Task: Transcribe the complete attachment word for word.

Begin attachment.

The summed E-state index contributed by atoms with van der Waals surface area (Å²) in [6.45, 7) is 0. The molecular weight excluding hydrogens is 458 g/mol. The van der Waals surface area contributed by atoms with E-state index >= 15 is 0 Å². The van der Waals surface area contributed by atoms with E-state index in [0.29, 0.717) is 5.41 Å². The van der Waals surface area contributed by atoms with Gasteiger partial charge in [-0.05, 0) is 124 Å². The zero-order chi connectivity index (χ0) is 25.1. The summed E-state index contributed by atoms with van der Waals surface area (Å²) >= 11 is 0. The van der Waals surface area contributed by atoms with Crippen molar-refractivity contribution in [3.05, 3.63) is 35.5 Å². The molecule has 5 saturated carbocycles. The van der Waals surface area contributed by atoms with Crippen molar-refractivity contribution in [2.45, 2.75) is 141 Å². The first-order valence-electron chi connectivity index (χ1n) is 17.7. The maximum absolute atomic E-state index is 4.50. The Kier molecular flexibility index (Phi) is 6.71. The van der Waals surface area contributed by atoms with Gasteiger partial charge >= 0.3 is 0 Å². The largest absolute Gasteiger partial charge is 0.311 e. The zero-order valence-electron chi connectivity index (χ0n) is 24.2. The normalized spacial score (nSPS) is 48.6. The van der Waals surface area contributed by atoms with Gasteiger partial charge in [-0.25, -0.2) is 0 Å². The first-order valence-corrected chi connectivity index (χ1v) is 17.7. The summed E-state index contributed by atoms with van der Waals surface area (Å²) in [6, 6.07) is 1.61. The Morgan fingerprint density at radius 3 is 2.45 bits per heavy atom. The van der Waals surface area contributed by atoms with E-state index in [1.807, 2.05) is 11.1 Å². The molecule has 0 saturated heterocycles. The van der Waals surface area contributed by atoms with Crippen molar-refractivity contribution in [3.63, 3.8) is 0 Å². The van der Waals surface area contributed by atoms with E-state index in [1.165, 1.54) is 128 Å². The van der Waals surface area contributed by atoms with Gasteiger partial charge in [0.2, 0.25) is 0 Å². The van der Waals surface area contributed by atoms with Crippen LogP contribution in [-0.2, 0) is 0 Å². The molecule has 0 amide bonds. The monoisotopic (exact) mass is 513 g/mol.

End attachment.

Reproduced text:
The summed E-state index contributed by atoms with van der Waals surface area (Å²) in [6.45, 7) is 0. The molecular weight excluding hydrogens is 458 g/mol. The van der Waals surface area contributed by atoms with E-state index >= 15 is 0 Å². The van der Waals surface area contributed by atoms with E-state index in [0.29, 0.717) is 5.41 Å². The van der Waals surface area contributed by atoms with Gasteiger partial charge in [-0.05, 0) is 124 Å². The zero-order chi connectivity index (χ0) is 25.1. The summed E-state index contributed by atoms with van der Waals surface area (Å²) >= 11 is 0. The van der Waals surface area contributed by atoms with Crippen molar-refractivity contribution in [3.05, 3.63) is 35.5 Å². The molecule has 5 saturated carbocycles. The van der Waals surface area contributed by atoms with Crippen molar-refractivity contribution in [2.45, 2.75) is 141 Å². The first-order valence-electron chi connectivity index (χ1n) is 17.7. The maximum absolute atomic E-state index is 4.50. The Kier molecular flexibility index (Phi) is 6.71. The van der Waals surface area contributed by atoms with Gasteiger partial charge >= 0.3 is 0 Å². The largest absolute Gasteiger partial charge is 0.311 e. The zero-order valence-electron chi connectivity index (χ0n) is 24.2. The normalized spacial score (nSPS) is 48.6. The van der Waals surface area contributed by atoms with Gasteiger partial charge in [-0.25, -0.2) is 0 Å². The first-order valence-corrected chi connectivity index (χ1v) is 17.7. The summed E-state index contributed by atoms with van der Waals surface area (Å²) in [6, 6.07) is 1.61. The Morgan fingerprint density at radius 3 is 2.45 bits per heavy atom. The van der Waals surface area contributed by atoms with E-state index in [1.807, 2.05) is 11.1 Å². The molecule has 0 saturated heterocycles. The van der Waals surface area contributed by atoms with Crippen molar-refractivity contribution in [3.63, 3.8) is 0 Å². The van der Waals surface area contributed by atoms with E-state index in [1.165, 1.54) is 128 Å². The van der Waals surface area contributed by atoms with Gasteiger partial charge in [0.2, 0.25) is 0 Å². The van der Waals surface area contributed by atoms with Crippen LogP contribution in [-0.2, 0) is 0 Å². The molecule has 0 amide bonds. The monoisotopic (exact) mass is 513 g/mol.